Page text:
Gov’t To Reform Libel Law, Others
As the Press Union of Liberia (PUL) observed 49 years of existence, the Deputy Minister for Administration at the Ministry of Information and Tourism, Norris Tweh has assured journalists that much has been done in reforming the Libel Law so that it is handled in the Civil Law Courts instead of the Criminal circuits. Celebrating with members of the Union under the theme, “The Media and the Constitution,” in Kakata over the weekend, Mr. Tweh said to establish the various categories to place those offences would be the beginning of the process of identifying a strategy to passing those laws and that includes looking at the libel law and the decriminalization of hate speech adding that the government has been working on those laws for a couple of years.
He said the government is working on having all offences that falls within the various categories listed, placed in the bill and sent to the National Legislature for enactment. He cited a person who is charged for libel and is being prosecuted in a criminal court.
Minister Tweh said the intent of transforming the bill is just trying to move it from a criminal category to a civil category aimed at making those laws stable noting that the government of Liberia affixed its signature to the Mountain Declaration last year, its own the commitment to decriminalizing hate speech.
He told this paper that the government has already completed the Libel Law, the Broadcast Regulatory Act and the Act to establish the State-owned broadcasting system as an autonomous agency and upon resumption from its agriculture break, the Executive will present those bills to the Legislature for proper enactment.
Meanwhile, panel discussants spoke to the general topic with diversity about how the media is to aid the Constitution Review Committee in simplifying the National Constitution as well as making it conform to present day realities.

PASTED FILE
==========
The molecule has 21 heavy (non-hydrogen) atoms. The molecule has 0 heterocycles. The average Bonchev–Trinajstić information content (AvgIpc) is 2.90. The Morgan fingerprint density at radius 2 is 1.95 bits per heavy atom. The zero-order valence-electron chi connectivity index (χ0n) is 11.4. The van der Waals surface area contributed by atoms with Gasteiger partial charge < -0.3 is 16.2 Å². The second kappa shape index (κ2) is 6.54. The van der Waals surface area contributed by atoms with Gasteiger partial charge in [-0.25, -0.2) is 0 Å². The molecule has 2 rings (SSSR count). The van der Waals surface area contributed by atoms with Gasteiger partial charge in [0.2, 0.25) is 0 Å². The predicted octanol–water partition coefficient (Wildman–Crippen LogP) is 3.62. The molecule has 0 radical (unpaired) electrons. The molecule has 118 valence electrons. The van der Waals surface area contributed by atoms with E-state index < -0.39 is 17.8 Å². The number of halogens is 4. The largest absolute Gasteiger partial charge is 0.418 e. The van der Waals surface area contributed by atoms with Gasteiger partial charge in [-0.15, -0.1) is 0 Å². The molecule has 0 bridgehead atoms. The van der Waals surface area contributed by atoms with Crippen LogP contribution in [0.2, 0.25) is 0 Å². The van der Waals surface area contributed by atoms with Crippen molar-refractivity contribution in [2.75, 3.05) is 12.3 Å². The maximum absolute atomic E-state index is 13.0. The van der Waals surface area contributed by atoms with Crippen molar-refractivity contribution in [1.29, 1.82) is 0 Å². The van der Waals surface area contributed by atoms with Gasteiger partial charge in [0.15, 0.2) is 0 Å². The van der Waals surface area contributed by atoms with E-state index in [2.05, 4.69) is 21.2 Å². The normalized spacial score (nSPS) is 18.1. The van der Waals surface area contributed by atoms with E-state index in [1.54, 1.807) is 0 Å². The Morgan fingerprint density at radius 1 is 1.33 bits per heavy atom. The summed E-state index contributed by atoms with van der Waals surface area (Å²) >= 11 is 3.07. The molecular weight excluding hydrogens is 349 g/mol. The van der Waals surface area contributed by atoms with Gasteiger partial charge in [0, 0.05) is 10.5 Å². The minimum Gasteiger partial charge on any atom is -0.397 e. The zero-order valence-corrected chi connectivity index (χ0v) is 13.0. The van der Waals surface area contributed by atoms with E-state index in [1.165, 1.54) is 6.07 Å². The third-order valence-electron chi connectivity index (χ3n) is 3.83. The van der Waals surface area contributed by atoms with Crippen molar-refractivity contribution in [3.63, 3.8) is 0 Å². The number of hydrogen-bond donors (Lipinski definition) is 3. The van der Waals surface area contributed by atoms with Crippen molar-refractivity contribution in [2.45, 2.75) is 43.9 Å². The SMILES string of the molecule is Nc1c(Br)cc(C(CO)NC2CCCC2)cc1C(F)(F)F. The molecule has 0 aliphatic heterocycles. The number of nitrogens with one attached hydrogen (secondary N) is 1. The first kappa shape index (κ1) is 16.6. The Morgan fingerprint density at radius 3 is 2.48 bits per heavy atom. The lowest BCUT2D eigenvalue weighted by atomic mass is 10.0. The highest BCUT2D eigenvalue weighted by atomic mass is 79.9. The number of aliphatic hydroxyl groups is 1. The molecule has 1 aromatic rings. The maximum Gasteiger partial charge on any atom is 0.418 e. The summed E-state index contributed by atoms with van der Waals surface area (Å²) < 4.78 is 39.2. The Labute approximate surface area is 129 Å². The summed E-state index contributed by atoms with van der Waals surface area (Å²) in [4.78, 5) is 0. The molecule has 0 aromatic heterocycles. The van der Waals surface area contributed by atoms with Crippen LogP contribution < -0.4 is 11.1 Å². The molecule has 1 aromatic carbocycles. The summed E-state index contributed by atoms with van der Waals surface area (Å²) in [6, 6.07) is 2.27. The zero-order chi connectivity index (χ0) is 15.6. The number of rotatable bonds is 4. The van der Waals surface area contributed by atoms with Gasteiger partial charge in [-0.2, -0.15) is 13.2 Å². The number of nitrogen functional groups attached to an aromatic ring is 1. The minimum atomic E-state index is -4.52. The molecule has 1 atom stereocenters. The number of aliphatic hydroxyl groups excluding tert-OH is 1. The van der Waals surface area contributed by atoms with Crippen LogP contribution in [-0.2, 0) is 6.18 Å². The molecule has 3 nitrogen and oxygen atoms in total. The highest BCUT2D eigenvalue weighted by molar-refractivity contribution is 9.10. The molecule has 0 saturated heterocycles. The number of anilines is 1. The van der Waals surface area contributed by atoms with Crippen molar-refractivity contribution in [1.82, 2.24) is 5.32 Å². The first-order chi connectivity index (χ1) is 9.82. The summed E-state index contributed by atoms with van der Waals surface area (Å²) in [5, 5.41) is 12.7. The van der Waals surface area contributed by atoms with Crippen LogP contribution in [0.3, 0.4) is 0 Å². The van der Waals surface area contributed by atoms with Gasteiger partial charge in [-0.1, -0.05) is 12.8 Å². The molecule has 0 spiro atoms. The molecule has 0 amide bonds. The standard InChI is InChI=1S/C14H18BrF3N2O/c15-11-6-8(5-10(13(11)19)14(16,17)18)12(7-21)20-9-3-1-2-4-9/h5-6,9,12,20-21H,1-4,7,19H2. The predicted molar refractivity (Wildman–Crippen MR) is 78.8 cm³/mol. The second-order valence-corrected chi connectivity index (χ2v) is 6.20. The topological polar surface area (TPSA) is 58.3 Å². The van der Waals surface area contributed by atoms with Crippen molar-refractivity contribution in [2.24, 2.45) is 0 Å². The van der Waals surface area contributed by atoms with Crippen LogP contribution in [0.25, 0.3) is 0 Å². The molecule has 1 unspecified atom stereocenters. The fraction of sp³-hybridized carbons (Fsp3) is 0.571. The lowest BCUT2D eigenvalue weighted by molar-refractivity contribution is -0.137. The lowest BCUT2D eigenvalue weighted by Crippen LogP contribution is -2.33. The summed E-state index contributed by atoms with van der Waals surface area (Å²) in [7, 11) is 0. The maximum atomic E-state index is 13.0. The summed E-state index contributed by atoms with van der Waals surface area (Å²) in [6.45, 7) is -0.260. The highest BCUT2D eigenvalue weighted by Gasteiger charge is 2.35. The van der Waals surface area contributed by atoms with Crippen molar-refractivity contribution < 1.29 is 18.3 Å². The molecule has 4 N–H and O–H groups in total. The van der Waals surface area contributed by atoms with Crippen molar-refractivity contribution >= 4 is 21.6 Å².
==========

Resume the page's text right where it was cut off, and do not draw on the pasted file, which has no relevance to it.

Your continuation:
A panel discussant, Atty. Alphonso Zeon said the Liberian Constitution has 193 years history of its existence and it reflected then the perception of the citizenry thus exposing it to weakness but following over 20 years since amendments were made, there are still more that needs to be done in perfecting the instrument to address the aspirations of the people.
Atty. Zeon outlined that 74 percent of the people crave for tribal unity while others want national reconciliation established constitutionally thereby making it a matter of must; yet others desire that the national budget allocate a share or percent to each county instead of relying on the social development fund which comes from concession agreements.
He added that the anxiety develops when such funds are unable to be shared to every county because it has to meet the corporate social responsibility of the concessionaire while the county development funds are for administrative policies.
He said the National Constitution should also address the election of local leaders and that there should be no limitation on the rights of the people to know what the government is doing while he commended the passage of the Freedom of Information Act terming it as the best instrument for transparency and accountability.
The managing editor of the Inprofile Daily Newspaper, Carlton Boah suggested that the constitution be taught by the media to fully educate or guide the public who depend mostly on the media for information.
Also serving as a panelist, Mr. Boah said the Constitution should enforce that appropriate media laws are enacted to support free speech because bad governance leads to civil unrest and panelist Fredrick Cherue called for the media to be fully utilized by the Constitution Review Committee if it must be a responsible advocate for good laws.
Earlier, the chairperson of the Review Committee, Gloria Scott urged the Union to take a few minutes to reflect on the national context and see where Liberia is as a nation and people. She reported that since the CRC began its mandate to review the 1986 constitution in 2012, it was noticed that copies of the constitution produced by the CRC to be freely distributed was sold in the ELWA Community for as little as LD 50 and in the Virginia community for LD 150 thereby creating a shortage.